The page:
Influence of inoculum and climatic factors on the severity of Fusarium head blight in German spring and winter barley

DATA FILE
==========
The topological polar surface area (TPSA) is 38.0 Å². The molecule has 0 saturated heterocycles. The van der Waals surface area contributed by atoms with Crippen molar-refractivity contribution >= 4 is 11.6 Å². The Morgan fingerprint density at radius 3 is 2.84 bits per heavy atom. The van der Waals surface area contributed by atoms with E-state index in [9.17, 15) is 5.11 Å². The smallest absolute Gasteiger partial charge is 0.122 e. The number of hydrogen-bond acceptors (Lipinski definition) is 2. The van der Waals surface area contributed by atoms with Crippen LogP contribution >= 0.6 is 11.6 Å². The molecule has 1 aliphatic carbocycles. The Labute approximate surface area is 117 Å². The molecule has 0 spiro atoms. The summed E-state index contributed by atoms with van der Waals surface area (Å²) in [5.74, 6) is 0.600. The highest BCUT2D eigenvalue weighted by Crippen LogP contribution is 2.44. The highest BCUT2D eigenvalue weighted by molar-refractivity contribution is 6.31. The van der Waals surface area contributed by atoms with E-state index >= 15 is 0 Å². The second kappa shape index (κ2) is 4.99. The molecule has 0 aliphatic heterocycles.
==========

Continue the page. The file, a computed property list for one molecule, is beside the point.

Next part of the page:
Fusarium head blight (FHB) of small cereals is a disease of global importance with regard to economic losses and mycotoxin contamination harmful to human and animal health. In Germany, FHB is predominantly associated with wheat and F. graminearum is recognised as the major causal agent of the disease, but little is known about FHB of barley. Monitoring of the natural occurrence of FHB on Bavarian barley revealed differences for individual Fusarium spp. in incidence and severity of grain infection between years and between spring and winter barley. Parallel measurement of fungal DNA content in grain and mycotoxin content suggested the importance of F. graminearum in winter barley and of F. langsethiae in spring barley for FHB. The infection success of these two species was associated with certain weather conditions and barley flowering time. Inoculation experiments in the field revealed different effects of five Fusarium spp. on symptom formation, grain yield and mycotoxin production. A significant association between fungal infection of grain and mycotoxin content was observed following natural or artificial infection with the type B trichothecene producer F. culmorum, but not with the type A trichothecene-producing species F. langsethiae and F. sporotrichioides. Trichothecene type A toxin contamination also occurred in the absence of significant damage to grain and did not necessarily promote fungal colonisation.